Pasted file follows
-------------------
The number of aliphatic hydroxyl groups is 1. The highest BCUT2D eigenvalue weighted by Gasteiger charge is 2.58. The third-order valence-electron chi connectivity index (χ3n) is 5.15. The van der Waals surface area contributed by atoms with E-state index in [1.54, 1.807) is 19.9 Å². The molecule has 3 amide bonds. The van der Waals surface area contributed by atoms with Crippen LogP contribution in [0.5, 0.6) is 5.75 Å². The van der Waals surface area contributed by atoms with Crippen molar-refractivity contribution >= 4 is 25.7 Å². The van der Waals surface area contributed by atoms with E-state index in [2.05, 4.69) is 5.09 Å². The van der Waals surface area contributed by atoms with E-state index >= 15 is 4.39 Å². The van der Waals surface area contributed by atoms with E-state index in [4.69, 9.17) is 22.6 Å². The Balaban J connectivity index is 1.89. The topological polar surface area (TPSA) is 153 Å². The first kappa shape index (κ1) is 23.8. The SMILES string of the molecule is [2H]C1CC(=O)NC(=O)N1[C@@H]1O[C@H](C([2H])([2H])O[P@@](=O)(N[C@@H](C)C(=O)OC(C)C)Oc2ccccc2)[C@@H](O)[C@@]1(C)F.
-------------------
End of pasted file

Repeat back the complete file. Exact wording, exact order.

The number of aliphatic hydroxyl groups is 1. The highest BCUT2D eigenvalue weighted by Gasteiger charge is 2.58. The third-order valence-electron chi connectivity index (χ3n) is 5.15. The van der Waals surface area contributed by atoms with E-state index in [1.54, 1.807) is 19.9 Å². The molecule has 3 amide bonds. The van der Waals surface area contributed by atoms with Crippen LogP contribution in [0.5, 0.6) is 5.75 Å². The van der Waals surface area contributed by atoms with Crippen molar-refractivity contribution >= 4 is 25.7 Å². The van der Waals surface area contributed by atoms with E-state index in [2.05, 4.69) is 5.09 Å². The van der Waals surface area contributed by atoms with E-state index >= 15 is 4.39 Å². The van der Waals surface area contributed by atoms with E-state index in [4.69, 9.17) is 22.6 Å². The Balaban J connectivity index is 1.89. The topological polar surface area (TPSA) is 153 Å². The first kappa shape index (κ1) is 23.8. The SMILES string of the molecule is [2H]C1CC(=O)NC(=O)N1[C@@H]1O[C@H](C([2H])([2H])O[P@@](=O)(N[C@@H](C)C(=O)OC(C)C)Oc2ccccc2)[C@@H](O)[C@@]1(C)F.